Miracle on Times Square

Miracle on Times Square

From Chicken Soup for the College Soul

Miracle on Times Square

Broadway. The Great White Way. I was there—as an inventory clerk.

I was working my way through college, at Bond’s Clothing Store on Times Square.

I had come to the United States from Tel Aviv, six thousand miles away, to study journalism. Walter Winchell was my idol. “Hello, Mr. and Mrs. America, and all the ships at sea!”

I had seen them in the movies, the news guys with “press” signs tucked into their hats. The Front Page. His Girl Friday. Being where exciting things were happening. Rushing into a phone booth, yelling, “Give me the city desk,” into the receiver, then shouting, “Stop the presses!”

That was my dream. And here I was in America, twenty years old, living my dream. My parents, whose only child I was, had stayed behind in what was then Palestine, which I had left just months before the state of Israel was created. They had agreed to send me a hundred dollars a month, which back then, in 1948, was perhaps like a thousand today. But with the proclamation of the new nation, all permits for the transfer of money out of the country were canceled.

In other words, I could no longer count on help from home.

The job at Bond’s, where I worked thirty hours a week, paid my bills. Long Island University in Brooklyn, where I was a sophomore, agreed to lower my tuition to a mere hundred dollars a semester. To make extra money, I worked as a doorman and usher at the Criterion Theater, a movie house underneath Bond’s, during summer vacations. Dressed in a wine-colored uniform with shiny brass buttons, I stood at the theater entrance proclaiming, “Immediate seating in all parts of the theater! No waiting for seats!” I saw Abbott and Costello in the Foreign Legion forty times.

I did well in school, despite the fact that English was a foreign language to me. I had a steady girlfriend, Dalia, also from Tel Aviv. I lived in a furnished room in the Upper West Side, near her. I was self-supporting. I was living in America. Life was good.

And then, disaster struck.

On a warm summer evening, having collected my pay for the week at Bond’s and at the Criterion, I took the subway home. Earlier in the day I had cashed the two paychecks and stuffed the bills into my wallet. After letting myself into my room, on Ninety-First Street near Broadway, I wanted to put my wallet away for the night. I put my hand in my left rear pocket. Nothing. Frantically I checked my other pockets. Still no wallet.

In the darkness of the theater, or perhaps on the subway, someone had deftly lifted my wallet, with all my money in it. All the money I had in the world. I sat on my bed, my head in my hands. Like most working college students, I lived from paycheck to paycheck. I had no bank account because I had no money to deposit. Damn! How cruel could people be? To steal a wallet from a working kid! Until that evening, I had only known the good side of people. My parents were kind and loving. In the ladies’ department at Bond’s, where I worked, I was “the kid from Israel” among the salespeople, all of them women. They mothered me and looked after me. At Long Island University, the dean of students had arranged my special tuition. And now I had been the victim of a crime.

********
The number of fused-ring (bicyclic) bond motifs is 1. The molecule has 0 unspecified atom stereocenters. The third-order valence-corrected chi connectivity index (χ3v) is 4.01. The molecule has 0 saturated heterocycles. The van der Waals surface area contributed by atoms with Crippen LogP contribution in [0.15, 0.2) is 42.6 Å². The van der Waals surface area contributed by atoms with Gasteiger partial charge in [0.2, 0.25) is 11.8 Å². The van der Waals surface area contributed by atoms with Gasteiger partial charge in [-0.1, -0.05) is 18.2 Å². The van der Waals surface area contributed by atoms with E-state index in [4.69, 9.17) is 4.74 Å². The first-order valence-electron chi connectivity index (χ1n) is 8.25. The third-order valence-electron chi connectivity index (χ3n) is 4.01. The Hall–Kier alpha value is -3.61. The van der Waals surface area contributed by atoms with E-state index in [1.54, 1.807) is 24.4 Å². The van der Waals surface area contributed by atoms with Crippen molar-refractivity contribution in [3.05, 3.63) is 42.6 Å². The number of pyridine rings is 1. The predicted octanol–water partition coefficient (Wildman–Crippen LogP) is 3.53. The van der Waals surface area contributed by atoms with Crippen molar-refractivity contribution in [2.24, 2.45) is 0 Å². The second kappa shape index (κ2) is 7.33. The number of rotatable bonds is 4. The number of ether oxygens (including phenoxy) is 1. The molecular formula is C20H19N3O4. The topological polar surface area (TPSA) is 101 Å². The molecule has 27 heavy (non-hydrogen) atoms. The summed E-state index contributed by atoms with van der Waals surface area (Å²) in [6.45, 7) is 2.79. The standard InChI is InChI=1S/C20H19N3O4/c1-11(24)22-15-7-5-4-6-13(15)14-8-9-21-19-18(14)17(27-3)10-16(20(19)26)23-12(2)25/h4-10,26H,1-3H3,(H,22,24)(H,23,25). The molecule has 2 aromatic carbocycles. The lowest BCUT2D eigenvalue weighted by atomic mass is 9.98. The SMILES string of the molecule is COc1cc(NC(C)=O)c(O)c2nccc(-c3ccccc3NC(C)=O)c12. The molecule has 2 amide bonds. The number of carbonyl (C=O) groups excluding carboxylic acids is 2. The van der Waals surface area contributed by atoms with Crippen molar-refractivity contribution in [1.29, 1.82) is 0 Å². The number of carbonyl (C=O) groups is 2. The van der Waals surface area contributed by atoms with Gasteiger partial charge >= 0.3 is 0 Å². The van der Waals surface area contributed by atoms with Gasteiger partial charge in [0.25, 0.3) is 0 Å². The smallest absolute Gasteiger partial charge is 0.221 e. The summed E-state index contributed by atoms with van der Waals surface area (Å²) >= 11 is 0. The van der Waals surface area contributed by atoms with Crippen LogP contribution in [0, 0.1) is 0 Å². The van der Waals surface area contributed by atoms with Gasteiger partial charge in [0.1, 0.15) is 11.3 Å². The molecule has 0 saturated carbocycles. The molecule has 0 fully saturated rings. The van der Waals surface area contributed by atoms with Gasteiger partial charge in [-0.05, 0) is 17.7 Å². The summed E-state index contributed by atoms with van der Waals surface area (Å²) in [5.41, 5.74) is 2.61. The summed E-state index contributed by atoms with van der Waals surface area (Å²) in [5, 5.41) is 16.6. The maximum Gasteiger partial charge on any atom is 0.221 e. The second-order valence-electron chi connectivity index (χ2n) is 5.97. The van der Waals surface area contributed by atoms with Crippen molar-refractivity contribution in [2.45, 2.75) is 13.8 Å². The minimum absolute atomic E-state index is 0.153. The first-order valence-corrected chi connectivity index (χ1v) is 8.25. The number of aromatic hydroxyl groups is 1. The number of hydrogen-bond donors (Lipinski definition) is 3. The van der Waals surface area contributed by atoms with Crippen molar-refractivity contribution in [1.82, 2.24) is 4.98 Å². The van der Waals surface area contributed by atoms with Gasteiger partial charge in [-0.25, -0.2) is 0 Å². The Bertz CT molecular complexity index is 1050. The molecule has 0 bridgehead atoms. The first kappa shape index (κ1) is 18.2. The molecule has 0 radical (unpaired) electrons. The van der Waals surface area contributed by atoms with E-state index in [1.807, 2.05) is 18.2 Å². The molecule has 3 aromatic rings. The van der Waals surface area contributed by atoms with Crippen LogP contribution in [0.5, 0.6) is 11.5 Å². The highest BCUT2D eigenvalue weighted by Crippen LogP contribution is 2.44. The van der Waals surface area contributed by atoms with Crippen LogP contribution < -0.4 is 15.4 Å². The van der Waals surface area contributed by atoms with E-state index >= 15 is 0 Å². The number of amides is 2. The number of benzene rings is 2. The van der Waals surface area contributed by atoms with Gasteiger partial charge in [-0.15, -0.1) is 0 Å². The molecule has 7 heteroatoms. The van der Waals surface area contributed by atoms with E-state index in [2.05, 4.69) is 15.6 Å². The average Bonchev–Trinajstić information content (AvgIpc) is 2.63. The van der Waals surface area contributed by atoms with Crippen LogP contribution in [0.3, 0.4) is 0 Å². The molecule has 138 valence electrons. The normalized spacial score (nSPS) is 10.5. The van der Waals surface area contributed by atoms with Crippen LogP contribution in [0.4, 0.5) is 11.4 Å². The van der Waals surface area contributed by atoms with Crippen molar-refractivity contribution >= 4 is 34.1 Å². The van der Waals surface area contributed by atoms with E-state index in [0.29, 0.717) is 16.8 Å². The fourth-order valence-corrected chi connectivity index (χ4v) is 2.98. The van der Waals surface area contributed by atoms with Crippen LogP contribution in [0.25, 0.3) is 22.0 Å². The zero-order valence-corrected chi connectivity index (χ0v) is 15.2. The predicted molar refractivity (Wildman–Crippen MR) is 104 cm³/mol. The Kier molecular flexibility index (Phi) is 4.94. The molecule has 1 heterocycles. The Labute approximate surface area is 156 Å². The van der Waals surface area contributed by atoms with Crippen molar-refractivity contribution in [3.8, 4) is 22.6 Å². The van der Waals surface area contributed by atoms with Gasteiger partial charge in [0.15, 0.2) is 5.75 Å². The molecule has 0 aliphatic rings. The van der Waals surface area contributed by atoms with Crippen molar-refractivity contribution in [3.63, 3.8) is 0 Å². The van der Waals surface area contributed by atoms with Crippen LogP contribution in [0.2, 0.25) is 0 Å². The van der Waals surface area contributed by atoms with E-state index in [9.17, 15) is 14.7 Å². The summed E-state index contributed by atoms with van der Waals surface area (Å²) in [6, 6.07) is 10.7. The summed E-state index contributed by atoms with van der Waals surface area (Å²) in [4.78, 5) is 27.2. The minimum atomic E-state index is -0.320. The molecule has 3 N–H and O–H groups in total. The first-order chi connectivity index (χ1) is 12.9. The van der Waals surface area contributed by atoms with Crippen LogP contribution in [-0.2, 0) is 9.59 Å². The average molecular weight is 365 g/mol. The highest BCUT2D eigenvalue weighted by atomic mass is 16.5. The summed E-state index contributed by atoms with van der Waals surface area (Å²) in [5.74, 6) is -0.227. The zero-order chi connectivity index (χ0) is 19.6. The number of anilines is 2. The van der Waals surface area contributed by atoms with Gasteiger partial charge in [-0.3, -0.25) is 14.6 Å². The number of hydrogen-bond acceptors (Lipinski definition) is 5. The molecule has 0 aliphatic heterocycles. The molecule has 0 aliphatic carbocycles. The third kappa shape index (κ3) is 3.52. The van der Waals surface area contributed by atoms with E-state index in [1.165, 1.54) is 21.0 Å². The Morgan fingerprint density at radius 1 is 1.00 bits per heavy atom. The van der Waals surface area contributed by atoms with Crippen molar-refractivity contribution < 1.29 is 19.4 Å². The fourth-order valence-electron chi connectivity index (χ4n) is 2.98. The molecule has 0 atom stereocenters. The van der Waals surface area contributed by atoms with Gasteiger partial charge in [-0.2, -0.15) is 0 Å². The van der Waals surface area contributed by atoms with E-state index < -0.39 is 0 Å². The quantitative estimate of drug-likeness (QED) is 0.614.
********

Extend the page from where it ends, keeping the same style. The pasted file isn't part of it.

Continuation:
The following morning I woke up with a headache, a sore throat and a 102-degree fever. My God! If I called in sick and didn’t work, I wouldn’t get paid! I was a part-time employee, with no benefits. And yet, if I went to work, I could become sicker. What to do?

I telephoned my doctor, who shortly thereafter examined me. “You’ve got the flu,” he said. “Go home.” I did. Then I called in sick.

I lay alone in my furnished room. I had no money, nor was I earning any. I was all alone in a foreign land. I was sick. I was twenty years old. I wanted to cry. But I heard my father’s voice: “Men don’t cry.” So I didn’t. I was sick for two weeks, during which Dalia’s mother came daily with chicken soup. Dalia kept me company.

On a bright Monday morning, I staggered from the subway stop on Times Square to the store. I felt wiped out. Through the revolving door, past the men’s accessories department, I nearly fell against Mr. Kissin, the manager. “Good to see you, my boy,” he said. Rising slowly up the escalator, I saw my boss, Mrs. Menscher, waving to me, smiling a welcome.

“Sit, sit,” she said. “Take a load off your feet. You look terrible.”

Suddenly they were all around me: Miss Romano, the assistant manager, Mr. Price, from men’s suits. Even Mr. Cooper, the district manager, came over.

“We have something for you,” Mrs. Menscher said. She handed me an envelope. “Go on, open it.”

I did. It was full of money.

“We took up a collection,” she said. “It’s a hundred dollars.”

Tears filled my eyes. There was nothing to say but “Thanks, thanks. I’ll never forget you.”

And I haven’t.

Dalia and I have been married more than forty-six years. We have three children and five grandchildren. I did become a reporter on major city newspapers.

The ups and downs of life have left me battered and bruised at times. The twentieth century has been the bloodiest example of man’s inhumanity to man. Bond’s is long gone, as are the people who worked there some fifty years ago. Dead they are, or ancient. And yet I learned an important lesson from them.

Perhaps Anne Frank said it best: “Despite everything, I still believe in the goodness of man.”

Gunter David

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